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Zachariah Tuttle, c1670 - 1722
Boston, Mass.

Coat of Arms

Full-size image (60KB)

The Gore Roll of Arms lists a Zachariah Tuttle of Boston, 1721:

ARMS:
Azure, on a bend argent double cottised or, a lion passant sable.
 
CREST:
A bird holding in the beak an olive branch.

Alva Tuttle's collection of Tuttle and Tuthill genealogy information lists Zachariah Tuttle as the only son of John & Mary TUTHILL of Boston, MA. Zachariah Tuttle served the Town of Boston in several municipal positions, but he died unmarried in 1722 and the family name in this line ended with him. I find it interesting that Zechariah both changed the spelling of his last name and modified his coat of arms to match the TUTTLE style.

The Gore Roll of Arms has a questionable 'pedigree', as indicated in the following quote from Heraldry by Joseph C. Wolf. Nonetheless, Zechariah's father did have a right to arms established by a more traditional organization.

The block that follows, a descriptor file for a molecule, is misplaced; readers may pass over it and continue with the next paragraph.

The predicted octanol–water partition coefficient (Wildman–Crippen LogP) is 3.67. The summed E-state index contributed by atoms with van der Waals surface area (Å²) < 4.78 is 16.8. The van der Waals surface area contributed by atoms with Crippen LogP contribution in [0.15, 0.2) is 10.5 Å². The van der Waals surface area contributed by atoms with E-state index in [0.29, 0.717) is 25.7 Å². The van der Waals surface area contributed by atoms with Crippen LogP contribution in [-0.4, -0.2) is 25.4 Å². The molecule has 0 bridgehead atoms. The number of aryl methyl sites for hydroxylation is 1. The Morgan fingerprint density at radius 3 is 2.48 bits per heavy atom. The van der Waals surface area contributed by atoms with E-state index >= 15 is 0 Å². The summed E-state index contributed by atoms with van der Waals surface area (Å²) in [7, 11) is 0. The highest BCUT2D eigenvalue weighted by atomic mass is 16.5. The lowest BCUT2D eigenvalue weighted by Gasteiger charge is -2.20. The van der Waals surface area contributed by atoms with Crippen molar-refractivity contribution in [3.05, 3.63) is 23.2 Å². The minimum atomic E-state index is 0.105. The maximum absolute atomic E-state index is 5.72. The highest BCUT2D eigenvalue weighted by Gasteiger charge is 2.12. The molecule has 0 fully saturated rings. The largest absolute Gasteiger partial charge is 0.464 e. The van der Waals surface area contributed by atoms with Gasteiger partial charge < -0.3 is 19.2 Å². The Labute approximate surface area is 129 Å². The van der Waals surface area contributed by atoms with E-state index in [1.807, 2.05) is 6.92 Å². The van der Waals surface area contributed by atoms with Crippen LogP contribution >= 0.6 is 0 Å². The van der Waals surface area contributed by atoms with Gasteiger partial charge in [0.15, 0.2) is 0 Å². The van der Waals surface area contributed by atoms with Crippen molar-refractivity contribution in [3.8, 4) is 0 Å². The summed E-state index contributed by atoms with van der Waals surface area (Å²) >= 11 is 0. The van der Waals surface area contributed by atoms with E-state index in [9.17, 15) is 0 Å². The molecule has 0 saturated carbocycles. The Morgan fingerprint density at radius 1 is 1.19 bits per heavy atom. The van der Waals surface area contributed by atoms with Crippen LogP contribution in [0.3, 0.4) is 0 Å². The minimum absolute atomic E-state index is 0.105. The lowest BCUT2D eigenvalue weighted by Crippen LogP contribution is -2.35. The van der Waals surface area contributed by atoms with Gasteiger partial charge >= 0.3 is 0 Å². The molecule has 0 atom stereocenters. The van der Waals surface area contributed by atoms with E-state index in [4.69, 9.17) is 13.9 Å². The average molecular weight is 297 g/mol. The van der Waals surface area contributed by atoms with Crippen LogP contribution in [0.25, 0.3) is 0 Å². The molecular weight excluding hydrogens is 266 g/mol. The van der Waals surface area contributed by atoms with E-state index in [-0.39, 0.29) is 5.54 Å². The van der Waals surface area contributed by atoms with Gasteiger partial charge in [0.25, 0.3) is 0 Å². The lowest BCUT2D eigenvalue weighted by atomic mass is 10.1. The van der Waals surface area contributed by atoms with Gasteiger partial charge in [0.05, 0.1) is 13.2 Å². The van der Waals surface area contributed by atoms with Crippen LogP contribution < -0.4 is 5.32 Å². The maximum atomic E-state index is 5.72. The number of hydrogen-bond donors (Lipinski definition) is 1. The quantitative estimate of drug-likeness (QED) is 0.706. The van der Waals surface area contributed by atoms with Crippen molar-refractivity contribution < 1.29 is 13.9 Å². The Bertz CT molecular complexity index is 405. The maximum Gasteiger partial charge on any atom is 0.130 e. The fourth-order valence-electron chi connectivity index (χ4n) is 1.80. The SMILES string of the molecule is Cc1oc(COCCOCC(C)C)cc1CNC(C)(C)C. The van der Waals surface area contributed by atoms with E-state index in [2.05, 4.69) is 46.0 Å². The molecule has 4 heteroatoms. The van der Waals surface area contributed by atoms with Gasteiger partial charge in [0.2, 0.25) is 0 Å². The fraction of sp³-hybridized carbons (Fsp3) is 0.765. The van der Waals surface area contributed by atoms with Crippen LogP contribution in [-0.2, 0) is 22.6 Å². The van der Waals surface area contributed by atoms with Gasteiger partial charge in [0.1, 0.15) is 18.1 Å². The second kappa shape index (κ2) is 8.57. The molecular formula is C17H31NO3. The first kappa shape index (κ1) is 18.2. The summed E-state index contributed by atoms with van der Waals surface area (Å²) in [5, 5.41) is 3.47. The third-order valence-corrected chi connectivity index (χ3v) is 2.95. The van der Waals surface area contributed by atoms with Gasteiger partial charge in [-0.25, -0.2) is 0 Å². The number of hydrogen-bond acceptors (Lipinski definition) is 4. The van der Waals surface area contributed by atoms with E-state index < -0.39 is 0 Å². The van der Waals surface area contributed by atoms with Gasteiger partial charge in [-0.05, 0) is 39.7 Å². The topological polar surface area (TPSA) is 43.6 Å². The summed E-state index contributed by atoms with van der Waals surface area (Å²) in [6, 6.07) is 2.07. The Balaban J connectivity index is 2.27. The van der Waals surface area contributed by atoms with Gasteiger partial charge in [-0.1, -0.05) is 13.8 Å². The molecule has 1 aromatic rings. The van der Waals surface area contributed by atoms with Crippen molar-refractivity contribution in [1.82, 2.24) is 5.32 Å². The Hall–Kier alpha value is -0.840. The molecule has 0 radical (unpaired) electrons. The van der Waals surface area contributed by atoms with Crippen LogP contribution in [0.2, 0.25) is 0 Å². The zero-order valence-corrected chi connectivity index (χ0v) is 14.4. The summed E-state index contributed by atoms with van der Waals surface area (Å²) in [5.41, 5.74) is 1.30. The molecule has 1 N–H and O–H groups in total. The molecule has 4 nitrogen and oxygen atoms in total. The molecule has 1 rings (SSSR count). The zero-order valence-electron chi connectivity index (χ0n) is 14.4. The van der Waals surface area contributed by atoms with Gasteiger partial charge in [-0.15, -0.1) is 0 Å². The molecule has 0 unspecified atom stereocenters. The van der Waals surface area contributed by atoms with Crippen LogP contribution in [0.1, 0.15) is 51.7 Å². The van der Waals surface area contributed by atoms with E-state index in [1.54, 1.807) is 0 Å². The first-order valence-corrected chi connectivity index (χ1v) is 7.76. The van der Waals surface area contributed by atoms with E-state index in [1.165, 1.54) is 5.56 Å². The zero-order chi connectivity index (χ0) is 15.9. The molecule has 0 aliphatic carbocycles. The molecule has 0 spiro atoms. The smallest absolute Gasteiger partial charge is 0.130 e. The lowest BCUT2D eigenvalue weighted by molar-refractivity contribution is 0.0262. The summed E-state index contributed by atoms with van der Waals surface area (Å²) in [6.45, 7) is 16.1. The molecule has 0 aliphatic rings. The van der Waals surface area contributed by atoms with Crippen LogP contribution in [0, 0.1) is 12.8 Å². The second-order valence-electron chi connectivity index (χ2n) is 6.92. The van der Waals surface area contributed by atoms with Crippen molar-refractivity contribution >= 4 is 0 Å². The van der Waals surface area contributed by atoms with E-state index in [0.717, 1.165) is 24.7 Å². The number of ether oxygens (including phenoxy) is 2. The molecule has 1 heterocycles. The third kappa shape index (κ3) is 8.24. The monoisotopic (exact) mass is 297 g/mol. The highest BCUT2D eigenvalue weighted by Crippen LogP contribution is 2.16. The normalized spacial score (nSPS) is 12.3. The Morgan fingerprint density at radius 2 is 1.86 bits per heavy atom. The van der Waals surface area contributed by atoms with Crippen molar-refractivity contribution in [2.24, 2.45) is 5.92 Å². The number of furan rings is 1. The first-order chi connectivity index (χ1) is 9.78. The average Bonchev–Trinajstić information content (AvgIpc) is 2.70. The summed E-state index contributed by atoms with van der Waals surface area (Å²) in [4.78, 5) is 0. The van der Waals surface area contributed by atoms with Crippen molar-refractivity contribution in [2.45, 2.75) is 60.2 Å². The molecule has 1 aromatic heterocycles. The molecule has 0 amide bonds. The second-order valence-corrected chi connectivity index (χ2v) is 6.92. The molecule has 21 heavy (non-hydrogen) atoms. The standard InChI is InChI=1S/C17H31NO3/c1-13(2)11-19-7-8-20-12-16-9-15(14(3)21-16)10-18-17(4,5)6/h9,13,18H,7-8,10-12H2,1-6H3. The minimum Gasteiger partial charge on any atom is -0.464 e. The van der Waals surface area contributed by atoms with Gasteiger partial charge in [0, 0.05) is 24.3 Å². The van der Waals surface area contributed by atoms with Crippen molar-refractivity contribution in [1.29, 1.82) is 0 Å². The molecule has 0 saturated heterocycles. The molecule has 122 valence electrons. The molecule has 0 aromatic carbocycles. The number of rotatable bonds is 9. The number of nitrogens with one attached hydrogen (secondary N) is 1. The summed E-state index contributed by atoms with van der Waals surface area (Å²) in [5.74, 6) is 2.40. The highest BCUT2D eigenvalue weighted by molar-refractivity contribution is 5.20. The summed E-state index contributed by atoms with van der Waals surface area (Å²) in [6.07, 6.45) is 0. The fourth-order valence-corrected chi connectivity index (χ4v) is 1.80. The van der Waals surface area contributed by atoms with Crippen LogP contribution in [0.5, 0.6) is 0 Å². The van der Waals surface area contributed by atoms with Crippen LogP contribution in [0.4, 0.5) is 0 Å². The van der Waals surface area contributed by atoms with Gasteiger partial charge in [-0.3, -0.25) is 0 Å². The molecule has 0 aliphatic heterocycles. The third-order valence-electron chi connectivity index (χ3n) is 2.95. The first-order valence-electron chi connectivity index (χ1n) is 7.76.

"While this country was under English domination, before the Revolutionary War, there was some general regulation of the right to bear arms - or at least the rules and the customs of England prevailed.  Apparently, however, no effort was made by the colonial government to compel citizens to abide by these laws, and as a result, the later colonists did pretty much as they pleased about displaying anything that struck their fancy.

At the close of the 17th century, this illegal use of arms was helped along by an obliging carriage painter of Boston named Gore, who created arms and eventually made a roll of arms which is completely without authority.  About a century later, another gentleman, a Mr. Cole, performed similar labors throughout New England."

Joseph C. Wolf, at http://www.digiserve.com/heraldry/harticle.htm

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Copyright 1999 by David B. Tuttle
This page last updated: 17-Feb-2008